BY JEFF FALK
HERSHEY – The bright lights.
The big stage.
The appreciative audience.
Only this wasn’t some contrived drama. It was wrestling, as real as it gets.
It was a bleak day for Lebanon County competitors during Thursday’s opening of the annual PIAA Wrestling Championships at Hershey’s Giant Center. Had it not been for a couple of fortuitous forfeits, it would’ve been a disastrous one.
With a total of five state qualifiers – from three different local schools and across two classifications – in action, the County went a combined 2-8 in the prestigious event. The only saving grace for the locale were Annville-Cleona 113-pounder Matt Inman’s forfeit in the afternoon’s initial round of consolations at AA, and Cedar Crest junior 220-pounder T.J. Moore’s forfeit in the evening’s first round of consolations at AAA.
Surprisingly, three Northern Lebanon student-athletes – senior Colin Leonard, junior Brandon Breidegan and junior Nick Winters – saw their seasons come to an end when they each unceremoniously went two-and-out. The most disappointing exit was Leonard’s. A state medalist a year ago, Leonard’s splendid career was cut short by an apparent ankle injury in the first round of consolations.
“That was the first time that ever happened to us at this tournament,” said Annville-Cleona head coach Jerome Simon of Inman’s forfeit. “We caught a break. We lived to wrestle another day. We have an opportunity to come back and make something happen tomorrow. There’s nothing easy here. Any day you can advance is a good day.
“He (Inman) qualified last year and wrestled well,” continued Simon. “It can be a very intimidating environment. It wasn’t a nervousness. You just assume all 6,000 people are watching you, but in reality, only 50 are. Being relaxed is the most important thing. The competition is so high that a mistake will come back to haunt you. You’ve got to block everything else out.”
“This is the pinnacle,” said Northern Lebanon head coach Rusty Wallace. “Pennsylvania is the toughest wrestling state in the country, so this is the toughest tournament in the country. We see a lot of these kids at tournaments (during the year). When you get here, there’s some familiar faces.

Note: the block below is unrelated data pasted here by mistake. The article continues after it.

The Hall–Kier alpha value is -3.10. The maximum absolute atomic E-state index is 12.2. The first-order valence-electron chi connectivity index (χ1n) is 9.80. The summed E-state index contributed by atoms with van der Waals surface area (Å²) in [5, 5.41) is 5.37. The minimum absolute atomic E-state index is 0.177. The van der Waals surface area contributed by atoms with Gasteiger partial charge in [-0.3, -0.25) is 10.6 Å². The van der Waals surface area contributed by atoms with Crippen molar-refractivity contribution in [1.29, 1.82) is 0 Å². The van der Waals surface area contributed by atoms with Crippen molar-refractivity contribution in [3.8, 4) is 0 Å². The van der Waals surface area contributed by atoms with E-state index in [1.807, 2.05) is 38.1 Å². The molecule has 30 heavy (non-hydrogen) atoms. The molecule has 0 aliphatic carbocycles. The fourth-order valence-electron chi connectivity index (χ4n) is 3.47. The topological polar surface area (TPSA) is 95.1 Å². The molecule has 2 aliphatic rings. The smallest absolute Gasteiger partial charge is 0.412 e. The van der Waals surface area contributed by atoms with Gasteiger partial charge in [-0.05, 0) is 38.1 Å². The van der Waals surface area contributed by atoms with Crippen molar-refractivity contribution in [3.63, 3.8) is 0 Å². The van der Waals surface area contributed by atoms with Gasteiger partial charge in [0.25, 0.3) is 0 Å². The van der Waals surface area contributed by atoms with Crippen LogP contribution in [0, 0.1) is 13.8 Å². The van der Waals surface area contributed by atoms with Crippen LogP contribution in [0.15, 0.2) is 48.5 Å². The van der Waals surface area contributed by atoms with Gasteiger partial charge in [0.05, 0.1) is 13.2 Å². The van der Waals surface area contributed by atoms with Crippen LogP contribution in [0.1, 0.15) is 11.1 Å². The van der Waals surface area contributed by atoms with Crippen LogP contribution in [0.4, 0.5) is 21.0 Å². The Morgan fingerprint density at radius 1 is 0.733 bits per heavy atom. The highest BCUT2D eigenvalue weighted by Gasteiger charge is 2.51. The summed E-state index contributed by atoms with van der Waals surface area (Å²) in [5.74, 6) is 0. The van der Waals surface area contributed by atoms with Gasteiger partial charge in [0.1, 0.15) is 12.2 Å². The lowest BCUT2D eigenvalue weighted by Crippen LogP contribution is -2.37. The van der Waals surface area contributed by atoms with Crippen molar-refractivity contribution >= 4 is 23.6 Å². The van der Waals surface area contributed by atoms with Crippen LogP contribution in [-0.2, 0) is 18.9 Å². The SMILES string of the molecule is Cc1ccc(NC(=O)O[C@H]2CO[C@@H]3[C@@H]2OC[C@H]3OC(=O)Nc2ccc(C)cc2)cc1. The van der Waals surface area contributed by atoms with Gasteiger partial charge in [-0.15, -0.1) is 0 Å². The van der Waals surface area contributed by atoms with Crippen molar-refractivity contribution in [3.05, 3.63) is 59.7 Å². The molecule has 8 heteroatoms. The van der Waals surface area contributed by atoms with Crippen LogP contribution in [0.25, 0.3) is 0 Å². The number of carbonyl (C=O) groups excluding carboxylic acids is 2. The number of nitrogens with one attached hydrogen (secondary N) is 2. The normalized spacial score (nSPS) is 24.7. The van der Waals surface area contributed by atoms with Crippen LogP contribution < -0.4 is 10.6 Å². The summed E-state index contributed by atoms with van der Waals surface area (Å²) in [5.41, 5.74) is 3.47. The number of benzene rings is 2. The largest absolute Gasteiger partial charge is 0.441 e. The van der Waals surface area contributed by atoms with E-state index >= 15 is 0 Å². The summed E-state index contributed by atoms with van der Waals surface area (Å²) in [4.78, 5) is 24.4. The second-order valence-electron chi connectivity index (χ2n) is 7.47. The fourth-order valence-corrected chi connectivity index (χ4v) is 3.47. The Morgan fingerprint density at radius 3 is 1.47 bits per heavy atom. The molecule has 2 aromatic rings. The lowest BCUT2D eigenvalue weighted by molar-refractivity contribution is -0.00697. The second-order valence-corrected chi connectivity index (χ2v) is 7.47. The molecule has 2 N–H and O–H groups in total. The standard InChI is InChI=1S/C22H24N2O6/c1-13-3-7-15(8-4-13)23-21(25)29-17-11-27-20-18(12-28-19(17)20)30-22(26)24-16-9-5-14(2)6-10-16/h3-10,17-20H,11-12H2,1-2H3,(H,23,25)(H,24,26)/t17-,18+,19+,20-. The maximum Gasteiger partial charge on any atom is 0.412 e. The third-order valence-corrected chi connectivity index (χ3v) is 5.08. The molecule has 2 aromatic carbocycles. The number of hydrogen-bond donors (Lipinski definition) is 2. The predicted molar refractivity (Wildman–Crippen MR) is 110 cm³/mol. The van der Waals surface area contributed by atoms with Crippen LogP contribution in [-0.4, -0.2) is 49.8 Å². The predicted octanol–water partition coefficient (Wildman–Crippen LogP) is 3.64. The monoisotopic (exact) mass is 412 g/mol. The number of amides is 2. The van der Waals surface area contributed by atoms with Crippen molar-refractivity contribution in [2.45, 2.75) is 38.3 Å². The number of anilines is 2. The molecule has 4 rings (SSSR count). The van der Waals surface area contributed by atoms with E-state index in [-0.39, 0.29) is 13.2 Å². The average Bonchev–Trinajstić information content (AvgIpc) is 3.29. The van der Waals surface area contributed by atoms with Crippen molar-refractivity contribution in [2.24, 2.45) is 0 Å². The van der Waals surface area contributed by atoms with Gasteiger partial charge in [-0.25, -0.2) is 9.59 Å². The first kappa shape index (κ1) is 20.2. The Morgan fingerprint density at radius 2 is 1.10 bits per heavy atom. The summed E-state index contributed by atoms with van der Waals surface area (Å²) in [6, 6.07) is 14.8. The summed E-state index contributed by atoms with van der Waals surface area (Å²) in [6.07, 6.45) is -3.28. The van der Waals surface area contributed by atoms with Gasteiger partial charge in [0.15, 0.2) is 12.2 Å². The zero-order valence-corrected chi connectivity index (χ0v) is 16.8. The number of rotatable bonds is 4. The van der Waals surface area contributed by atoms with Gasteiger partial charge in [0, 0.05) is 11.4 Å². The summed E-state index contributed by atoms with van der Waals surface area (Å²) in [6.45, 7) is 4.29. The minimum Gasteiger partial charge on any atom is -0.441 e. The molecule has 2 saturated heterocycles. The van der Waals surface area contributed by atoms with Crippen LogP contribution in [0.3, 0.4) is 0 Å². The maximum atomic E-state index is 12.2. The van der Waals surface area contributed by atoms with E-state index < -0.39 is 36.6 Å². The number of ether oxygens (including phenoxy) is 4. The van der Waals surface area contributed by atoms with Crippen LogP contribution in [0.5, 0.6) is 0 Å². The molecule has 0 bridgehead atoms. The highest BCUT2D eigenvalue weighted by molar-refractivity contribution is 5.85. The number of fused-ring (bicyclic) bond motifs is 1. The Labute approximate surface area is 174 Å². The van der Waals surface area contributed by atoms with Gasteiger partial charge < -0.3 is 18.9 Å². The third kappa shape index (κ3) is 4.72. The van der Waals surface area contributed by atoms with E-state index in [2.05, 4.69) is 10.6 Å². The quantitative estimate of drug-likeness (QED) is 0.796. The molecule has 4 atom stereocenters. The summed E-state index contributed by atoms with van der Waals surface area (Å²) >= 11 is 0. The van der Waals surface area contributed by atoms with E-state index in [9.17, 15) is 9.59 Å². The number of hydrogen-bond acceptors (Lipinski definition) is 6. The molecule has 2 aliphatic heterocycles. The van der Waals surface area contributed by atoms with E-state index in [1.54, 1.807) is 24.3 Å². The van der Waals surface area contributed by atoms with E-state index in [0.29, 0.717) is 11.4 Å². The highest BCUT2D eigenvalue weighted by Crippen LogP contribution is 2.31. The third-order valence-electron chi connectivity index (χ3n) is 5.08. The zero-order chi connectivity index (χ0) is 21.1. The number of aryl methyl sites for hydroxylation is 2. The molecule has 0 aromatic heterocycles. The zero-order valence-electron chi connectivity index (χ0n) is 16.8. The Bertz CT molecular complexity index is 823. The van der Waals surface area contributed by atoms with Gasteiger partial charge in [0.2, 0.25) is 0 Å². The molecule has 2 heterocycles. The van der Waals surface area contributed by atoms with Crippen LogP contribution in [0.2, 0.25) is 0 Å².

“I wanted them (his wrestlers) to enjoy the experience of being here,” Wallace continued. “You just want them to compete to the best of their ability. You don’t want them to walk away saying ‘I wish had done this or that.'”
Inman, the fifth-place finisher out of the Southeast Regional, fell 10-2 to Reynolds’ Cole Bayless in his preliminary bout at 113 pounds. But when he reported for his first-round consolation bout, Inman was surprised to learn that his opponent, Andrew Best of General McLane, had been scratched because of an apparent concussion.
“His mindset going into his second match was he was ready to go,” said Simon of Inman, who will meet East Pennsboro’s Adam Jacob on Friday morning in the second round of consolations. “He was fired up. He was ready to wrestle. Now we want to carry that mindset over to tomorrow.”
Inman was very much in his match with Bayless, down just 4-2 in the middle of the second period. But Bayless posted the last six points of the bout to win going away.
Inman’s record this season now stands at 32-15.
“His goal coming in was to be on the (medal) podium,” said Simon. “His first match was a style problem, in that the other wrestler was long and lanky. When he did get deep in his shots, he couldn’t finish. But he was definitely disappointed after his first match.”